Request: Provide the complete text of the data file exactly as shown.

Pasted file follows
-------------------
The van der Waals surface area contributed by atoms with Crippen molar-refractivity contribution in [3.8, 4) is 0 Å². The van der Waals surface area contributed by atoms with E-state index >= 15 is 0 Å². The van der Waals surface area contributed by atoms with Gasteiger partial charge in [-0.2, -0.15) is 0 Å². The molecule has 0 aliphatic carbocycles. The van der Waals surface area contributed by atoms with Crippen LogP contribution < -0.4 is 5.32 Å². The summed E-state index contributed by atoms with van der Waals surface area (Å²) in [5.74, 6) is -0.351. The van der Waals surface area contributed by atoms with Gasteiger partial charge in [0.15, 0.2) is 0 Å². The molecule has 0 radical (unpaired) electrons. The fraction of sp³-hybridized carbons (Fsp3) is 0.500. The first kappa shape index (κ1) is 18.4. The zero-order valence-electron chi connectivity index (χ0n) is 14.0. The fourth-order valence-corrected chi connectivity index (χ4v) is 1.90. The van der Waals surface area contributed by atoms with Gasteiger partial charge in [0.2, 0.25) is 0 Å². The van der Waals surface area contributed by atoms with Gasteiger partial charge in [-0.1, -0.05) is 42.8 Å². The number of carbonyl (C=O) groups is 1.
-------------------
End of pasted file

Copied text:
The van der Waals surface area contributed by atoms with Crippen molar-refractivity contribution in [3.8, 4) is 0 Å². The van der Waals surface area contributed by atoms with E-state index >= 15 is 0 Å². The van der Waals surface area contributed by atoms with Gasteiger partial charge in [-0.2, -0.15) is 0 Å². The molecule has 0 aliphatic carbocycles. The van der Waals surface area contributed by atoms with Crippen LogP contribution < -0.4 is 5.32 Å². The summed E-state index contributed by atoms with van der Waals surface area (Å²) in [5.74, 6) is -0.351. The van der Waals surface area contributed by atoms with Gasteiger partial charge in [0.15, 0.2) is 0 Å². The molecule has 0 radical (unpaired) electrons. The fraction of sp³-hybridized carbons (Fsp3) is 0.500. The first kappa shape index (κ1) is 18.4. The zero-order valence-electron chi connectivity index (χ0n) is 14.0. The fourth-order valence-corrected chi connectivity index (χ4v) is 1.90. The van der Waals surface area contributed by atoms with Gasteiger partial charge in [0.2, 0.25) is 0 Å². The van der Waals surface area contributed by atoms with Gasteiger partial charge in [-0.1, -0.05) is 42.8 Å². The number of carbonyl (C=O) groups is 1.